Review of Perfect Daughter by Amanda Prowse

Published: 2nd July 2015
Publisher: Head Of Zeus
Pages: 368


Once upon a time, Jacks Morgan had dreams. She was going to have a successful career and travel the world. She would own a house on the beach, and spend long nights with her boyfriend strolling under the stars. But life had other ideas. First Martha came along, then Jonty. Then Jacks’ elderly mother was diagnosed with Alzheimer’s and had to move in. Now their little terrace in Weston-super-Mare is bursting at the seams. Jacks’ dreams were put on hold long ago. But if she can save up enough to give her teenage daughter a bright future, then all her sacrifice will be worth something… won’t it?


Thank you to Midas PR for kindly sending me a review copy.

The sweet sounding narrative opens with a prologue of the newlyweds; Jacks and Pete. They’re madly in love with one another and soon to be expecting their first bundle of joy. I thought it was a lovely and very welcoming opening to the plot readers are about to embark on. Jacks really does have her hands full from being a full time Mum to her two school children to being a wife and also looking after her rather sick Mum. I really sympathised with Jacks – she had the toughest of jobs and all she needed was a little breather to enjoy some alone time.

“Pete’s a plonker. Walks around like he’s Gary Lineker.”

I thought the aspect of going back in time quite frequently was a really lovely addition to the book. It gave the readers more content about Jacks life with her parents, especially her Mum. It was amusing to see how Jacks thought of her future husband when she was a teenage – oh how our opinions change over the years!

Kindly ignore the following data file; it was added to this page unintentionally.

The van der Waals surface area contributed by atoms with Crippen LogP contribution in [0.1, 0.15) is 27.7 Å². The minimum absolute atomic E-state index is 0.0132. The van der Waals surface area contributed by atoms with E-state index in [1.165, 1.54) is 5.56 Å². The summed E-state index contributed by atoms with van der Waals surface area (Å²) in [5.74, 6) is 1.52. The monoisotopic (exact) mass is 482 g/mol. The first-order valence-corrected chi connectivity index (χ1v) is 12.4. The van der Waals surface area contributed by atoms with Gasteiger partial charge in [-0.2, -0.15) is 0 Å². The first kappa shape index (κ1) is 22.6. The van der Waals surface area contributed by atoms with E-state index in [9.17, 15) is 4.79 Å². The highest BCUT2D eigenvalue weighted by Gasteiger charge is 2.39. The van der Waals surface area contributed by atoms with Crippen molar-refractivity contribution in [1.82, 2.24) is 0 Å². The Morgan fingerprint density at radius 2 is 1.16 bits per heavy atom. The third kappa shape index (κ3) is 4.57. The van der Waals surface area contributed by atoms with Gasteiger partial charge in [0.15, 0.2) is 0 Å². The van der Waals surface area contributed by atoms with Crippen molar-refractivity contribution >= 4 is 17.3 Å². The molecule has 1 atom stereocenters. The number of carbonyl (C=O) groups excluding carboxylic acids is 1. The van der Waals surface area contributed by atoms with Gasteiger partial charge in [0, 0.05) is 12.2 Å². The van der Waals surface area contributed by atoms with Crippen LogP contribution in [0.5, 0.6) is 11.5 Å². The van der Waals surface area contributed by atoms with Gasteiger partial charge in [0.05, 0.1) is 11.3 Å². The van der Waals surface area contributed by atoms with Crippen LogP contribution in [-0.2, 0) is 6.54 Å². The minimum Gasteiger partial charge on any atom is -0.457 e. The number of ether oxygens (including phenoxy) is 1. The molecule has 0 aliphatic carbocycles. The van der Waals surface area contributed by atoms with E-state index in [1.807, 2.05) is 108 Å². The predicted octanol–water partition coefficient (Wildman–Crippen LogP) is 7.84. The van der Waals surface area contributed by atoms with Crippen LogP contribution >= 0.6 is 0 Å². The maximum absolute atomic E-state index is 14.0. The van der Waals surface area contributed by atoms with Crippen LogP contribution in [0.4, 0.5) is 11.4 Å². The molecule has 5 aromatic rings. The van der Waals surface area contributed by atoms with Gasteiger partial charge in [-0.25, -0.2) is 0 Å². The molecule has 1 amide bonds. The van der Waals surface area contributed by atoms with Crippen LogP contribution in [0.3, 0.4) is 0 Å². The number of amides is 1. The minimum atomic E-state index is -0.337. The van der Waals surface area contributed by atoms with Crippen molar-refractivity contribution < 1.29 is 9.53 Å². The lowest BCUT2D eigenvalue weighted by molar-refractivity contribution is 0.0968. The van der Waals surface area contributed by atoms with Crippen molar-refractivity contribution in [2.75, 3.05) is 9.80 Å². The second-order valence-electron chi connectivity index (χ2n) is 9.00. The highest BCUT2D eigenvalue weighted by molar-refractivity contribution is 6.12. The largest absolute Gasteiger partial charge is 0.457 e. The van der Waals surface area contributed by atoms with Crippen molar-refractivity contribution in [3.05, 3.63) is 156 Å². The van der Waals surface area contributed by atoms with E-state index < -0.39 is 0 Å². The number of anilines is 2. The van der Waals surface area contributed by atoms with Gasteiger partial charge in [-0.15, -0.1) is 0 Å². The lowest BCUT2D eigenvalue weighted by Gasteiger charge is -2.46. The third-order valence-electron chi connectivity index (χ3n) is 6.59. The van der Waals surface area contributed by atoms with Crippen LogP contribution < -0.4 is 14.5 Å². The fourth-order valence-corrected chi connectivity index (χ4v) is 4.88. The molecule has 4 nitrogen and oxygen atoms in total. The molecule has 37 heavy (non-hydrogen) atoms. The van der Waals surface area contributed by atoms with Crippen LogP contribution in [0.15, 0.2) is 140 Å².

“Both women collapsed against each other in giggles, for the second time that day, drawing stares from those around them in the queue.”

Amanda has managed to perfectly captivate the attention of readers by putting a simple yet relatable narrative across on the page as many people quit their dream job in order to care for one of their loved ones. Her words were so powerfully wonderful and I just fell into Jacks very busy, non stop world – it was difficult not to admire her determination. It was very clever of Amanda to allow history to repeat itself with Jacks and her daughter to showcase how times really have changed. Does your Mum’s opinion still matter or does being 17 mean you know it all?

“He was there when I needed someone and he didn’t abandon me. He stuck by me, always has.”

Towards the ending, the plot thickened and a big secret was revealed without it necessarily being said out loud. I thought Amanda covered this aspect really well and she gave the reader the opportunity to figure it out for themselves with just a tiny clue. It was brilliantly done. The epilogue of the narrative was extremely touching and it was really nice to see Jacks in a positive light. Despite all the running up and down the stairs for her family, she was a reliable narrator who I truly enjoyed reading about. Amanda has once again produced a remarkable book which will leave you thinking about your own family and how you treat people.

Twitter: @MrsAmandaProwse